Skip to main content

Intel: Japan Crisis Won't Hurt Chip Production

Both Intel and Qualcomm have announced that the current crisis in Japan will not disrupt processor production, as their operations are spread out enough geographically that the ongoing situation won't cause any foreseeable problems.

The news counters previous comments by analysts at Barclays Plc and UBS AG who speculated that shutdowns at Mitsubishi Gas Co would deprive various chipmakers of a much-needed chemical resin (Bismaleimide Triazine, or BT) used in the packaging process, thus causing a disruption in supply.

Currently Japanese producers of some key components and materials used in the electronics sector have no power following the 9.0-magnitude earthquake and the resulting tsunami that crashed onto the island nation on March 11, damaging factories and the transportation infrastructure. Japan is also dealing with damage to some of its nuclear power plants and the growing threat of radiation poisoning. Nearly half a million people are homeless at this point.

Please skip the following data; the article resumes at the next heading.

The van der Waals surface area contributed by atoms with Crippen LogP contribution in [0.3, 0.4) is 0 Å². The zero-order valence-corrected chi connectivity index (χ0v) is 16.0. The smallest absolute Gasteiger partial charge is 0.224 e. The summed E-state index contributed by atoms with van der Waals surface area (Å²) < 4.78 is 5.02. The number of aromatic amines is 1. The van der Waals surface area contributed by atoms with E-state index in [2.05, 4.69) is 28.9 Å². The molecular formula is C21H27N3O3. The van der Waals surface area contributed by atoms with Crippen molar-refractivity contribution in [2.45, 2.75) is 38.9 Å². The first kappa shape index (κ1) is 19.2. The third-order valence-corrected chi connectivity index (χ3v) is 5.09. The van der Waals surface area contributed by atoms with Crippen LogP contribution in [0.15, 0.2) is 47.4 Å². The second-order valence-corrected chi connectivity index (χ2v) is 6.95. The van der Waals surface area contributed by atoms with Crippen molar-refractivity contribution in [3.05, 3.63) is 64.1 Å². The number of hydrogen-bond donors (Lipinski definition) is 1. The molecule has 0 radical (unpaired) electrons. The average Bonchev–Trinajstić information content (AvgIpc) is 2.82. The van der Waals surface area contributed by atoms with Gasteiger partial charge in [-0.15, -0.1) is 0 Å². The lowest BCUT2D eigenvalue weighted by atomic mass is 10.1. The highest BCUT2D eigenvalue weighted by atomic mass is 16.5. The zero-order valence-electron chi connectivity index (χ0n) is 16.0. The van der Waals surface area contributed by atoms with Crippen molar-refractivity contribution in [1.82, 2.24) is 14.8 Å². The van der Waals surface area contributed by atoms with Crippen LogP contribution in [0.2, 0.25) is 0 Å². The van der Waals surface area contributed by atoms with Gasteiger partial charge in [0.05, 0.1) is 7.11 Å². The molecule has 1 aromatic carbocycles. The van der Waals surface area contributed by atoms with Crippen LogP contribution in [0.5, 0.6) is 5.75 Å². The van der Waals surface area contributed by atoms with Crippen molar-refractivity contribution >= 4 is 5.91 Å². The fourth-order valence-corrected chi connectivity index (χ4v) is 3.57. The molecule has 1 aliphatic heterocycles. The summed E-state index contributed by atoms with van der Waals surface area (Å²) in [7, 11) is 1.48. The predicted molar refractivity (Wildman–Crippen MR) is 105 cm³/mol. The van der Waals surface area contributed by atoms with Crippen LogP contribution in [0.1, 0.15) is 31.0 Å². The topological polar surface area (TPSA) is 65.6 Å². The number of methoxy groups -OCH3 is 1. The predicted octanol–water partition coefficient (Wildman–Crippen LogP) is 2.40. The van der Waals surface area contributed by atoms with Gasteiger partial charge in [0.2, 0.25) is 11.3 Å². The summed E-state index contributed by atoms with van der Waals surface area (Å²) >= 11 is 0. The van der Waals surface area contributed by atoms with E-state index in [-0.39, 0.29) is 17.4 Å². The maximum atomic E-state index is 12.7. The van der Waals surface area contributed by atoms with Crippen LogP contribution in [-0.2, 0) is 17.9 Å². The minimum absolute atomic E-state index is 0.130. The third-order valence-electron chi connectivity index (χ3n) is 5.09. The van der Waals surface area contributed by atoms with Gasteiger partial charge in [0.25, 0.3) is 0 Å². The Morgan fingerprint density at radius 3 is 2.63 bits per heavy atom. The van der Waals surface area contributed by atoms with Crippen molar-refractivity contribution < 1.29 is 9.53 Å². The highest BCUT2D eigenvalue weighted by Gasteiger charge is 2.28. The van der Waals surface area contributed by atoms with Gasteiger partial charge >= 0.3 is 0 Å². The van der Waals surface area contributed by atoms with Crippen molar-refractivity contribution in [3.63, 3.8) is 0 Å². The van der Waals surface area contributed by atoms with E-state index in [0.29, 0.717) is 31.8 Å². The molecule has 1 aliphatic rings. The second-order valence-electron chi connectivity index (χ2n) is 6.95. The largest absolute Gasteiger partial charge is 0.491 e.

Qualcomm, at least, seems to have production under control. "Qualcomm has multiple, geographically diverse sources for supply as well as production processes specifically designed to enable us to mitigate disruptions in our supply chain," the San Diego-based company said in a statement. "We do not foresee any significant impact in our ability to supply product to our customers due to the events in Japan."